Designing A Performing Arts Season: Enriching Lives Through Inspiring Experiences (Essay Sample)
Designing a Performing Arts Season
Penn State's Center for the Performing Arts has been a staple of the university and surrounding community since its official founding in 1985. Each season, CPA presentations include a wide range of performing arts genres with a focus on touring Broadway, classics, jazz, chamber music, dance, theatre, world music, and family presentations that engage the students, faculty, staff, and residents of central Pennsylvania. The Center for the Performing Arts lists their “vision” and “mission” as follows:
Vision: Enriching lives through inspiring experiences
Mission: The Center for the Performing Arts provides a context, through artistic connections, to the human experience. By bringing artists and audiences together we spark discovery of passion, inspiration, and inner truths. We are a motivator for creative thinking and examination of our relationship with the world.
Throughout the semester, INART 005 students have been exposed to a variety of the performances that the Center for the Performing Arts has to offer. These performances have ranged from musical theatre and modern dance to classical music and jazz singers. Students have had the opportunity to choose performances that they wish to attend and learn about. The people responsible for planning a season at the Center for the Performing Arts are faced with even greater options as they plan each new season. While there are many elements that factor into planning a performing arts season, this assignment will focus on the following: audience demographics, venue, educational value, entertainment value, and variety.
When planning a performing arts season, it's important to take into account the demographics of a performing arts institution's potential audience. In other words: how many people are in the community, and what is their likelihood of being an audience member? According to 2017 census estimates, Centre County, Pennsylvania has a current population of 162,660 residents. According to the Center for the Performing Arts 2017-2018 Annual Report (available on the CPA website: cpa.psu.edu) the CPA sold or distributed 35,647 tickets over the course of 28 performances last season. Of that amount, 31% (roughly 11,051) are noted as being Penn State student attendees. These statistics make it clear that the Center for the Performing Arts relies heavily on both the Penn State student population as well as other members of the community to make up their audience. Moving forward, what kind of audience should the Center for the Performing Arts be attempting to appeal to most? Can a reasonable balance be struck?
Another important aspect to consider while programming a performing arts season is venue. This semester, the majority of INART 005 performances were held in Eisenhower Auditorium. This venue is the main performance venue for the Center for the Performing Arts and has a seating capacity of 2,500. Two of our performances have taken place at Schwab Auditorium, which has a smaller stage and a seating capacity of 900. When choosing a venue for a performance, there are two main factors to consider. The appropriateness of the venue for the performance itself (can the event be performed successfully within the space?) and the anticipated audience size (can an appropriate number of tickets be sold?). Note that some types of performances require more seating and/or space than even Eisenhower Auditorium can provide (large concerts or similar). These types of performances would most likely be held in the Bryce Jordan Center on campus and would not be appropriate selections for a Center for the Performing Arts season.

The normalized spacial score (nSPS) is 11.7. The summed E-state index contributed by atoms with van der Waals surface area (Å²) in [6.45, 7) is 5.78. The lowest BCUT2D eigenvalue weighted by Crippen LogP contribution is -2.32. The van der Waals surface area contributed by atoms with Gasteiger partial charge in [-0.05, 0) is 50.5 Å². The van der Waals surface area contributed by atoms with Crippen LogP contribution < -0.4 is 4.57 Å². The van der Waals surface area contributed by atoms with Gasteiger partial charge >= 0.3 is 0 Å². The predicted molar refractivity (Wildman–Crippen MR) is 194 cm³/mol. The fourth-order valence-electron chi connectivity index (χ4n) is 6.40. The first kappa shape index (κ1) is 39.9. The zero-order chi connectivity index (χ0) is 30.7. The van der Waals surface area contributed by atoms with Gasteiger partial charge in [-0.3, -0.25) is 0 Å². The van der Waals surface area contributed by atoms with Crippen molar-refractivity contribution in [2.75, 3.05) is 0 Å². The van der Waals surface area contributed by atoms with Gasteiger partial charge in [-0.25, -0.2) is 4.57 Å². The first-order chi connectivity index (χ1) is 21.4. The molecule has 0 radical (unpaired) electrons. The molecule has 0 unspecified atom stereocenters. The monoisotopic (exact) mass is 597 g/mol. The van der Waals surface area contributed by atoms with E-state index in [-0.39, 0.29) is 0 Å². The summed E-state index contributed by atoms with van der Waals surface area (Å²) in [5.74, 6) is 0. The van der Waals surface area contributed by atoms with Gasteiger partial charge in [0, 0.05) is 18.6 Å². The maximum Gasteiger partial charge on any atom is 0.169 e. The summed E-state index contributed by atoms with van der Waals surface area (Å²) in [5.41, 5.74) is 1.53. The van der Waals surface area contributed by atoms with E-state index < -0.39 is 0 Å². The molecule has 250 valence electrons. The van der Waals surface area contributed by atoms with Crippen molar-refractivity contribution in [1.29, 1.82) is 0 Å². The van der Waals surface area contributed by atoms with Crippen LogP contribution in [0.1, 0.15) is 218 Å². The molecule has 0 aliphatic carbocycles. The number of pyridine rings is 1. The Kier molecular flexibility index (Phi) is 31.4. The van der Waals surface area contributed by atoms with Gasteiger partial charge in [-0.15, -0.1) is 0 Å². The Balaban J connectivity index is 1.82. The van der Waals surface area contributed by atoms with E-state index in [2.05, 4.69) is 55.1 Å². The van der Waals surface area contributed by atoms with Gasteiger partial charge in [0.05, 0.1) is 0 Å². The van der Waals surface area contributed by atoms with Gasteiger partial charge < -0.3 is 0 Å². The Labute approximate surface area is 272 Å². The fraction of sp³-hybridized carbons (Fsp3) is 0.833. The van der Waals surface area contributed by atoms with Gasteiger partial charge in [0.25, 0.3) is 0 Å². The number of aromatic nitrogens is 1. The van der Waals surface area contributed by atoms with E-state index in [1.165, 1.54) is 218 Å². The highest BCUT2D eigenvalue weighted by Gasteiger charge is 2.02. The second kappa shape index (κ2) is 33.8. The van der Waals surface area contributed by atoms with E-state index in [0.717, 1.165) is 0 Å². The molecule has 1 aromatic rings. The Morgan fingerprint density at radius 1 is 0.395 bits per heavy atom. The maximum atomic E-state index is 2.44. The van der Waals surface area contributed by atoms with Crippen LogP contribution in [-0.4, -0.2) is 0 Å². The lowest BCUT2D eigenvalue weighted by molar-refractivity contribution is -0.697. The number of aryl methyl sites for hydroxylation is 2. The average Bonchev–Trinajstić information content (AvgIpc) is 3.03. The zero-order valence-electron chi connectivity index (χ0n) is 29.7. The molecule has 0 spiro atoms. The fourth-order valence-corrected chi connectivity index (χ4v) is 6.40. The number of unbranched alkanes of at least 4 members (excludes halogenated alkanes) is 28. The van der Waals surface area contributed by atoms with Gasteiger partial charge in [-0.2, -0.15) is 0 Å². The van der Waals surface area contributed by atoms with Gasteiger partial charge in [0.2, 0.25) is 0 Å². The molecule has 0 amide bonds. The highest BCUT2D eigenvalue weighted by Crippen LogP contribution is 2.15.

Educational value is one of the main priorities of the Center for the Performing Arts. According to their mission statement, the Center for the Performing Arts strives to be “a motivator for creative thinking and examination of our relationship with the world.” Students in INART 005 have had the opportunity to directly engage with the educational aspects of the performing arts. The performances presented this semester ranged from world music to modern dance, and each of these performances has an opportunity to be educational. However, it is certainly possible that some performances lend themselves more directly to educational experiences. Whether they are historical, artistic, or cultural experiences (or, likely, a combination of these things), each performance has a different ability to instruct audiences, whether they are students or non-students, and this must be taken into consideration while planning for a season at a university like Penn State.
While education is an important mission of a performing arts venue, it is also important to present performances that are high in entertainment value. Some performances this semester may have been more widely appealing to audiences as a form of entertainment than others. A performing arts center should strive for a balance between education and entertainment both within each performance and within the season as a whole. If audiences are not entertained in some fashion, they might not return for another show.